Stéphane Garin & Sylvestre Gobart - Gurs/ Drancy/ Bobigny's Train Station/ Auschwitz [Gruenrekorder/Bruit Clair - 2011]This double cd album is quite a sumptuous package, containing an essay (reprinted with French and German translations) as well as numerous photographs. As you will no doubt have guessed from the title, the release concerns the geography of Nazi Germany’s attempts to eradicate undesirables: the camps and industrial apparatus that transported victims to death or imprisonment.
So, the essay discusses Garin and Gobart’s intentions to avoid the “spectacular” iconography of these events and instead encourage a more meaningful, personal relationship with those memories. Thats clearly an excellent idea, but their solution is far from perfect.
So, we have a series of rather beautiful, grainy photographs; taken at pertinent sites, but not adhering to the “standard” imagery associated with concentration camps/etc. Accompanying this are nearly two hours of field recordings, also from those pertinent sites. To be succinct - and arguably dismissive - the photographs are indeed pretty, but the audio recordings are devoid of any real sonic interest. “Bobigny. Train Station for deportation. May 27th 2006” has some interesting watery gurgles, whilst “Madjanek. Men’s showers. Gas chamber. August 15th 2006” has a testing section of silence (between intrusions of subdued tourist chatter); but there’s precious little to justify the presence of the cds. So, given this lack of content, we might ask the point of releasing the album. The answer remains in the last element of the trio: the essay.Martin P
I was talking with a friend a while back, about music and texts; and at one point he laughed and exclaimed “Its like field recordists - they love their words”. (He said this as someone who primarily concerns himself with field recording, on a sonic and theoretical level.) Unfortunately, for much of the time, he’s quite right. A lot of field recordists do seem driven to text, to justify their works. Certainly, here, the essay would appear to be the actual release. It discusses the desire to juxtapose past and present and use “abstraction”, via the field recordings, to encourage contemplation of the tension between past and present; thus achieving a fuller insight/understanding/response to those past events and their memory. This, as I said above, is entirely commendable; and indeed, I could put myself into a contemplative state with the recordings - but it has to be asked: “Is “Gurs /…” the best tool for this purpose?” Alas, the whole project reeks of detached academia. The essay itself is written in clumsy, theoretical language; apparently designed for an audience no different from the artists. You might argue it was, indeed, written for field recordists interested in the theoretical nature of their discipline. The entire release is unfortunately evident of some of the “conceits” of field recording: Garin and Gobart “took the time necessary to faithfully capture the acoustic singularity of every location”… but then used an archaic method to produce a series of photographs all sharing a similar, grainy, textural quality. It might be argued that this plays with ideas of present day realities and the visual qualities of old photographs, but really its the old “audio clarity is god” bugbear. Sonic information has to be represented without manipulation or interference, but that privilege isn’t always extended to accompanying art-forms.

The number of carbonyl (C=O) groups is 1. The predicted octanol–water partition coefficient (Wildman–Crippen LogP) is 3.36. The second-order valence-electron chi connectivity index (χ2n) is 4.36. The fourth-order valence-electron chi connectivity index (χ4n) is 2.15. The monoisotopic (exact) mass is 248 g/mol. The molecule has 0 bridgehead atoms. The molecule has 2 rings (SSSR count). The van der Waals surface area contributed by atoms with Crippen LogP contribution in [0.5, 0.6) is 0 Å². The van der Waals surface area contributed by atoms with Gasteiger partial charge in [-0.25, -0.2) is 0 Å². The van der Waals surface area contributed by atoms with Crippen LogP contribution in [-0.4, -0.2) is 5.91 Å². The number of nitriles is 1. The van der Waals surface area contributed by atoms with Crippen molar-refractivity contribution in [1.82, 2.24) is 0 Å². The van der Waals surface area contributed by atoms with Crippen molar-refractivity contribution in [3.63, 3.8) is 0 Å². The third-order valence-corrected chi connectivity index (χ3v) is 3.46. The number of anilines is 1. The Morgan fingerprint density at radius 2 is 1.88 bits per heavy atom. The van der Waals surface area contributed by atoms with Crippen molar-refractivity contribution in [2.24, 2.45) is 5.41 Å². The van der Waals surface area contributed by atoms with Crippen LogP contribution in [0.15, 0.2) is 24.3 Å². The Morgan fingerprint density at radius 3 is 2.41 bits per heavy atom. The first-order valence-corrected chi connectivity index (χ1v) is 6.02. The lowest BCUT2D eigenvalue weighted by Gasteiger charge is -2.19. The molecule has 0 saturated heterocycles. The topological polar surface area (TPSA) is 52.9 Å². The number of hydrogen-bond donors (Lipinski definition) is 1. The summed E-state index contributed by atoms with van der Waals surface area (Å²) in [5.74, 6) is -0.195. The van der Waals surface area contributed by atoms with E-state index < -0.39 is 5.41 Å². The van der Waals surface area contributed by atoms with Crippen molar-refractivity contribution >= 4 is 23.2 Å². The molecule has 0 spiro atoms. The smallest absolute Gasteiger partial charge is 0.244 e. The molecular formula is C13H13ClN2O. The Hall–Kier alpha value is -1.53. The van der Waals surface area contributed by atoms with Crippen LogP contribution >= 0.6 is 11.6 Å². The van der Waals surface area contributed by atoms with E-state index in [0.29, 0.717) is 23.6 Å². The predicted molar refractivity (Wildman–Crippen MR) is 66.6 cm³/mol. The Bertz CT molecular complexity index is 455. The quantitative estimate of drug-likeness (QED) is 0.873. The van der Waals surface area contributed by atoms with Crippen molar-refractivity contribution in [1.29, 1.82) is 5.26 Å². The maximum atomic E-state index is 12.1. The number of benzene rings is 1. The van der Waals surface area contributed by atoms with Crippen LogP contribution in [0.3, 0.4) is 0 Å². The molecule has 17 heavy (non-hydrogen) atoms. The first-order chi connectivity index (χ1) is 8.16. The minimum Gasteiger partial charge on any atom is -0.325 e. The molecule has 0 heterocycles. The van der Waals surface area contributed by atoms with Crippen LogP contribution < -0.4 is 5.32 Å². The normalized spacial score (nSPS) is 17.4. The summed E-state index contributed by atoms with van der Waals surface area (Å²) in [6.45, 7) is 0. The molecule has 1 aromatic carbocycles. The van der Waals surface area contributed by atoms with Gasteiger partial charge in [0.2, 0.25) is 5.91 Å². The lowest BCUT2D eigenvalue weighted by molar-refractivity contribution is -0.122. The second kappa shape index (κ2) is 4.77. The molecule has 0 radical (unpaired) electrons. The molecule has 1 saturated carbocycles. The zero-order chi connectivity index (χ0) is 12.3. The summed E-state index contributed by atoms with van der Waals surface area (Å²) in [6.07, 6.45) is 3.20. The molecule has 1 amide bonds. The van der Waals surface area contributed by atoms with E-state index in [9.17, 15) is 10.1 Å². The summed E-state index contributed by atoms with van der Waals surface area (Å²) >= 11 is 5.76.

So, as you can tell, I have little good to say about this album. The whole venture works on paper, but it needn’t have gone beyond that stage. I don’t feel that its rigorously realised, either. Despite insisting on no “iconographic” images, there’s a photograph of a crematorium chimney at Auschwitz - images don’t come more iconic than that. The essay translations into French and German are an interesting touch, promoting the album as a serious, almost monolithic statement - yet why no other languages? Certainly a Polish translation would seem a given, if nothing else. Also, accepting the presentation of “Gurs /…” as a weighty, serious document, why are there two pieces at the end, sectioned off as “Extra Tracks”? Given the nature of the subject matter, and the seriousness with which the artists wish the album to be received, this seems at best superficial and at worst puerile. Indeed, the implication could be further drawn, that the audio pieces came first, with the rest of the package following - whereas the essay would dictate that its words were the seed of the project.
(As a footnote, two observations: one serious, one absurd. For seriousness: there’s always a danger with work in this area, of contributing to the general notion of e.g. Jews as victims and victims only. However, its important to remember that there was resistance, organised and otherwise, to the Nazi’s population “cleansing” - indeed, the work of the Jewish resistance (and especially the post-war DIN) could be brutal and severe. For absurdity: six and half minutes into “Treblinka. The forest. August 12th2006”, the windy solitude of the forest is apparently broken by someone burping.)